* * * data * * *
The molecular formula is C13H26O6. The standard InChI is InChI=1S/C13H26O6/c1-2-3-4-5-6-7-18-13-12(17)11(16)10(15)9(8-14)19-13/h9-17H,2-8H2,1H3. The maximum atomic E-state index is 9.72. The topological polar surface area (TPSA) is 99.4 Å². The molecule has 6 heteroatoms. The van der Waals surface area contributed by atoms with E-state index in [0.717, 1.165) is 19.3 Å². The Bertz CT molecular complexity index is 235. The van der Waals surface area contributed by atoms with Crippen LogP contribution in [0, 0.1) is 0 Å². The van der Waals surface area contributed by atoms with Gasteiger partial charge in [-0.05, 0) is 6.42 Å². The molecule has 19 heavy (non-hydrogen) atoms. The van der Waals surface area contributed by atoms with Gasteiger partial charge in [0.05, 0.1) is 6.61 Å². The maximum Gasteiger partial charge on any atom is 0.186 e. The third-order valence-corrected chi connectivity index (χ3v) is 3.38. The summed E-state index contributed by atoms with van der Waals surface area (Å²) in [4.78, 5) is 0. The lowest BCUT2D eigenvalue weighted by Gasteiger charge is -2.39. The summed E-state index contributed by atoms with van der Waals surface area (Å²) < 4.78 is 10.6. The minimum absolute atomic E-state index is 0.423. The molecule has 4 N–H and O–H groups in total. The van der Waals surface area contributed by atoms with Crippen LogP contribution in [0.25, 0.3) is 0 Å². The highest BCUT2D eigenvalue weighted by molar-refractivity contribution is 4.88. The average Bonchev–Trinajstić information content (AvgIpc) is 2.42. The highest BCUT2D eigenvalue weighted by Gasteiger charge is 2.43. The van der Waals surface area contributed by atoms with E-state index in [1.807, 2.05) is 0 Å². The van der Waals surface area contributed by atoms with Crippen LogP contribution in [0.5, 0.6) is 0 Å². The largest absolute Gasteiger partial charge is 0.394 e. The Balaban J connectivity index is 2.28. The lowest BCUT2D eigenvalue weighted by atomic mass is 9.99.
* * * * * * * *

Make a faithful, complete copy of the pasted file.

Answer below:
The molecular formula is C13H26O6. The standard InChI is InChI=1S/C13H26O6/c1-2-3-4-5-6-7-18-13-12(17)11(16)10(15)9(8-14)19-13/h9-17H,2-8H2,1H3. The maximum atomic E-state index is 9.72. The topological polar surface area (TPSA) is 99.4 Å². The molecule has 6 heteroatoms. The van der Waals surface area contributed by atoms with E-state index in [0.717, 1.165) is 19.3 Å². The Bertz CT molecular complexity index is 235. The van der Waals surface area contributed by atoms with Crippen LogP contribution in [0, 0.1) is 0 Å². The van der Waals surface area contributed by atoms with Gasteiger partial charge in [-0.05, 0) is 6.42 Å². The molecule has 19 heavy (non-hydrogen) atoms. The van der Waals surface area contributed by atoms with Gasteiger partial charge in [0.05, 0.1) is 6.61 Å². The maximum Gasteiger partial charge on any atom is 0.186 e. The third-order valence-corrected chi connectivity index (χ3v) is 3.38. The summed E-state index contributed by atoms with van der Waals surface area (Å²) in [4.78, 5) is 0. The lowest BCUT2D eigenvalue weighted by Gasteiger charge is -2.39. The summed E-state index contributed by atoms with van der Waals surface area (Å²) < 4.78 is 10.6. The minimum absolute atomic E-state index is 0.423. The molecule has 4 N–H and O–H groups in total. The van der Waals surface area contributed by atoms with Crippen LogP contribution in [0.25, 0.3) is 0 Å². The highest BCUT2D eigenvalue weighted by molar-refractivity contribution is 4.88. The average Bonchev–Trinajstić information content (AvgIpc) is 2.42. The highest BCUT2D eigenvalue weighted by Gasteiger charge is 2.43. The van der Waals surface area contributed by atoms with E-state index in [1.807, 2.05) is 0 Å². The van der Waals surface area contributed by atoms with Crippen LogP contribution in [0.5, 0.6) is 0 Å². The largest absolute Gasteiger partial charge is 0.394 e. The Balaban J connectivity index is 2.28. The lowest BCUT2D eigenvalue weighted by atomic mass is 9.99.